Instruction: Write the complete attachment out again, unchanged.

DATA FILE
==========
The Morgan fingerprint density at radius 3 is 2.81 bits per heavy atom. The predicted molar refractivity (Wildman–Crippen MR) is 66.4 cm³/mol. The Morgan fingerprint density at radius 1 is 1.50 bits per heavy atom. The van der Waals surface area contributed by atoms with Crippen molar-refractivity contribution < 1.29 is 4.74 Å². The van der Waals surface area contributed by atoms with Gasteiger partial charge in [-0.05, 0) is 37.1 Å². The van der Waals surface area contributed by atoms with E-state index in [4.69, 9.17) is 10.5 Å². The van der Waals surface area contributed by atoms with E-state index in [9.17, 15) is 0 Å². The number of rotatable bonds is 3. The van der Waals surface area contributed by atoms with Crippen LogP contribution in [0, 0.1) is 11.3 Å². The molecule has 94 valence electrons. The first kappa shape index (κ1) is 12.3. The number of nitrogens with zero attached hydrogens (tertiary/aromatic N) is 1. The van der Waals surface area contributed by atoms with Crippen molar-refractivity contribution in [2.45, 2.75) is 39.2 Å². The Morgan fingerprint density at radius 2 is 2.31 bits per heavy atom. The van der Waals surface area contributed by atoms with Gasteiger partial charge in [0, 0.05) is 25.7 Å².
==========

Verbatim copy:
The Morgan fingerprint density at radius 3 is 2.81 bits per heavy atom. The predicted molar refractivity (Wildman–Crippen MR) is 66.4 cm³/mol. The Morgan fingerprint density at radius 1 is 1.50 bits per heavy atom. The van der Waals surface area contributed by atoms with Crippen molar-refractivity contribution < 1.29 is 4.74 Å². The van der Waals surface area contributed by atoms with Gasteiger partial charge in [-0.05, 0) is 37.1 Å². The van der Waals surface area contributed by atoms with E-state index in [4.69, 9.17) is 10.5 Å². The van der Waals surface area contributed by atoms with E-state index in [9.17, 15) is 0 Å². The number of rotatable bonds is 3. The van der Waals surface area contributed by atoms with Crippen LogP contribution in [0, 0.1) is 11.3 Å². The molecule has 94 valence electrons. The first kappa shape index (κ1) is 12.3. The number of nitrogens with zero attached hydrogens (tertiary/aromatic N) is 1. The van der Waals surface area contributed by atoms with Crippen molar-refractivity contribution in [2.45, 2.75) is 39.2 Å². The Morgan fingerprint density at radius 2 is 2.31 bits per heavy atom. The van der Waals surface area contributed by atoms with Gasteiger partial charge in [0, 0.05) is 25.7 Å².